By C. McGrattan
A second look of the Northern eire clash and the continued peace strategy, utilizing formerly unreleased archival fabric. The ebook seems at offerings and omissions through the most political events and the British and Irish states that lay at the back of the emergence and patience of the 'Troubles.'
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Additional resources for Northern Ireland 1968–2008: The Politics of Entrenchment
An anachronism arises from the fact that the approach identifies ethnonationalist differences as the primary factor, before looking back to history to justify this assumption. In other words, the concept of ‘ethno-nationalist antagonism’ is not tested heuristically – its primacy is unquestioned and the problem of whether other factors, omissions or actions could have produced similar outcomes (such as polarisation and entrenchment) is never raised. Instead, secondary source material and elite interviews are deployed to demonstrate that certain outcomes existed (the perpetuation of the conflict) to fulfil societal needs (endemic ethnic antagonisms).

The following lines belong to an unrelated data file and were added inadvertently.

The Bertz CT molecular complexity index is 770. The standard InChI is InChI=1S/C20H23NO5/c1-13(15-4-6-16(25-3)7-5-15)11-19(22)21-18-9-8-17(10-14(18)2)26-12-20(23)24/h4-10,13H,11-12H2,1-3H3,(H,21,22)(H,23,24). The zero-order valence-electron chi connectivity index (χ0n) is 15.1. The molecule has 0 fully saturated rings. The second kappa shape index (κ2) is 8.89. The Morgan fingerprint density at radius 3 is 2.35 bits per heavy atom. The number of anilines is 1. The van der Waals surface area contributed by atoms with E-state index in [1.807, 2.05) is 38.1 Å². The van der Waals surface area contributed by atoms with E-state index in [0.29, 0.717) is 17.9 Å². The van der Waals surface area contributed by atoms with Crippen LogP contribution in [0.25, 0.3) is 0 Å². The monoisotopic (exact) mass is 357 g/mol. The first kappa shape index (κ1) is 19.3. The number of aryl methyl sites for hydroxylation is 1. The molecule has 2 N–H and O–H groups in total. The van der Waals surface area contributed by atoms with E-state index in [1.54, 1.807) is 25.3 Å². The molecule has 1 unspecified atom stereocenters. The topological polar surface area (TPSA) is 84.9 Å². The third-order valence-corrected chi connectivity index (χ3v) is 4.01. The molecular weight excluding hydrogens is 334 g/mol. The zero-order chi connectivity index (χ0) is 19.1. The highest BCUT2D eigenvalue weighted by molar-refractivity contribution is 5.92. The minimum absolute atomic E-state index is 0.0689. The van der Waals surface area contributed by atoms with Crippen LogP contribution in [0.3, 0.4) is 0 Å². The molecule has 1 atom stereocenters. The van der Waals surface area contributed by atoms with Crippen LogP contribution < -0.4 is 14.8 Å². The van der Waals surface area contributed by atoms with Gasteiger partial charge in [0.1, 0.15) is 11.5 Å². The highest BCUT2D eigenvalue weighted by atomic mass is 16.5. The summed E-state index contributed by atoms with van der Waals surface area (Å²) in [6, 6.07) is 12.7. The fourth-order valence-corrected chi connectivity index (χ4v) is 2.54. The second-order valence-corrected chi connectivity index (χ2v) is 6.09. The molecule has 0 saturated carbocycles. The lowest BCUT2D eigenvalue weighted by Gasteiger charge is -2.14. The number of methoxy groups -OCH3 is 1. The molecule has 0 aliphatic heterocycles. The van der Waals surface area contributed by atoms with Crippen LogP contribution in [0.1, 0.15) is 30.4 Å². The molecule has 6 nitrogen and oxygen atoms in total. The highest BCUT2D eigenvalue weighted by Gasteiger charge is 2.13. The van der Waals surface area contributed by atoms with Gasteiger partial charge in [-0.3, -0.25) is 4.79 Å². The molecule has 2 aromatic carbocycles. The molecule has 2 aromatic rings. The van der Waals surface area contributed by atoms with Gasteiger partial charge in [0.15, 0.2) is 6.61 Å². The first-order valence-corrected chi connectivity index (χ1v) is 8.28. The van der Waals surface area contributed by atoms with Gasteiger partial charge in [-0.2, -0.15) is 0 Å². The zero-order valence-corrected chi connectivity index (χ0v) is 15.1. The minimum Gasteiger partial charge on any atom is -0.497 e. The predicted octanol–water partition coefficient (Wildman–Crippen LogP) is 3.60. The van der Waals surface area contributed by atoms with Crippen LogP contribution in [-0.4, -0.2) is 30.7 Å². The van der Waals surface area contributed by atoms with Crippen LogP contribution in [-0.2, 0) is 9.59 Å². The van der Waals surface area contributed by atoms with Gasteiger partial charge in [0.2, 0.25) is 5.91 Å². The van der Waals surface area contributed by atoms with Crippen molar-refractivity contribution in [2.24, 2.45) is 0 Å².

Moderation and reform were ruled out and nationalist politics became progressively more entrenched. The decision by the SDLP to withdraw from the Northern Ireland parliament following the shooting of two Catholics by the British army in Derry in July 1971 set in motion a policy direction based on the pooling of gains, the glossing over of losses and the targeting of further concessions. The maximalism inherent in the original decision meant that the party would not return to political participation prior to radical concessions – in its view, an institutionalised role for Dublin (the ‘Irish dimension’) and executive power-sharing.
A remark attributed to the Irish diplomat Seán Ó hUiginn, captures this idea of incessant momentum: Irish nationalism is ‘like a shark. 113 The image of the SDLP, in particular, to emerge from these pages is of an essentially conservative party which pursued a long-term agenda. 114 That evidence suggests that rather than simply acquiescing to the violent campaign or the threat of nationalistic ‘outbidding’ by the IRA or Sinn Féin, the SDLP retained a gradualist or reformist bent – undoubtedly, due in part to the longevity within the party’s hierarchy of key civil rights leaders such as John Hume, Austin Currie and Paddy Devlin and Gerry Fitt.